All new meaning to going green in ALMS challenge

— -- In motor racing, results generally are as black and white as the checkered flag. But the American Le Mans Series is spicing its standards for success with a gray area that's actually green.

Saturday's Petit Le Mans at Road Atlanta will debut the Green Challenge, which measures performance, fuel economy and environmental impact in a formula using more than 30 categories. Trophies will be awarded to the most efficient teams and manufacturers, though ALMS president Scott Atherton says the focus will remain on the winners of the 10-hour event.

"The race is still first and foremost," Atherton says. "The new technologies of the competition will enhance the race."

Using three alternative fuels (sulfur-free diesel, E10 gasoline and cellulosic ethanol), ALMS is the only series meeting "green racing" criteria set by the Department of Energy and Environmental Protection Agency.

Several bigwigs from both agencies, which developed the challenge with the Society of Automotive Engineers, will attend Saturday, and several manufacturers, such as General Motors, Audi and Acura, want to capitalize on the attention by showcasing a commitment to environmentally friendly vehicles.

"I don't think people will be suddenly more interested in fuel economy rather than who crosses the finish line first," says Doug Fehan, program manager for Corvette Racing. "But doing this gives (ethanol) a stamp of approval and allays fears consumers might have about putting it in mom's SUV or dad's pickup. We have to change the mindset of people to embrace there's going to be different propulsion methods in cars."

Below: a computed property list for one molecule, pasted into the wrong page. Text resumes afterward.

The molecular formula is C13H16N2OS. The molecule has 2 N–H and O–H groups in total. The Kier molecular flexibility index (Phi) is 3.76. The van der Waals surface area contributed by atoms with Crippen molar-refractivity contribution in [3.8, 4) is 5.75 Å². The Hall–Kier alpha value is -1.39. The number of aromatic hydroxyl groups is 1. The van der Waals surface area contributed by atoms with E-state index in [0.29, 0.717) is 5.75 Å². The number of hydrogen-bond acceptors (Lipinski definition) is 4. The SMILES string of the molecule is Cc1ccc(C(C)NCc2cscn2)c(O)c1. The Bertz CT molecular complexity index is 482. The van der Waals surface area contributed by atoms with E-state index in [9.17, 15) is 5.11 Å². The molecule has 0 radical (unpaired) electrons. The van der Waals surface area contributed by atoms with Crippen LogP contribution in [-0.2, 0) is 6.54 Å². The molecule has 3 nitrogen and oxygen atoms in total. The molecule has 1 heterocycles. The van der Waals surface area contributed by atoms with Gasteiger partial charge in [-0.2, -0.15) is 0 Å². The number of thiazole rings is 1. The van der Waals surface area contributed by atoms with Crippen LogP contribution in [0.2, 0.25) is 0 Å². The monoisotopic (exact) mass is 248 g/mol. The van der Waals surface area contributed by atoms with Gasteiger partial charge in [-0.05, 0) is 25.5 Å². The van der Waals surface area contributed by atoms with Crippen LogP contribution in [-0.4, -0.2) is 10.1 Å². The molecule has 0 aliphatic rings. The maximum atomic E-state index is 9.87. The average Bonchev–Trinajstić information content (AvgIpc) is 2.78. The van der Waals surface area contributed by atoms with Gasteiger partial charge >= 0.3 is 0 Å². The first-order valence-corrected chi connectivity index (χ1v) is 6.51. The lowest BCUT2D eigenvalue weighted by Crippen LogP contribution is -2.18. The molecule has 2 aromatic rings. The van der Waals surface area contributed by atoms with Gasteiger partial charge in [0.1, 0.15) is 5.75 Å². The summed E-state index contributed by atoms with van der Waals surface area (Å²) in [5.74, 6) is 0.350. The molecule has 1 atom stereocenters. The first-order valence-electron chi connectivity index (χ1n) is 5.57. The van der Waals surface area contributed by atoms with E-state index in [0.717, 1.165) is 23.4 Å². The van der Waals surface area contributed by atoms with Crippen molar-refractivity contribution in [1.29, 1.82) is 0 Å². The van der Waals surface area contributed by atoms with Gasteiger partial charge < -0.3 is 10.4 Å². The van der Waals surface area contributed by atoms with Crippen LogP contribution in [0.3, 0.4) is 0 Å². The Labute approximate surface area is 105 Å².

Fehan believes Audi, which uses biodiesel and turbocharged engines, will be a top green contender, along with Porsche and Ferrari. Corvette Racing should be a player, having switched to cellulosic E85. The team also spent a year improving mileage (getting an extra lap per tank at the 24 Hours of Le Mans) but won't sacrifice performance to win the challenge.

Victory, though, is important to GM, which has more than 3 million FlexFuel vehicles that run on gasoline and ethanol.

"We're leaders and want to maintain that role," Fehan says. "It's important to the future of the company and the world."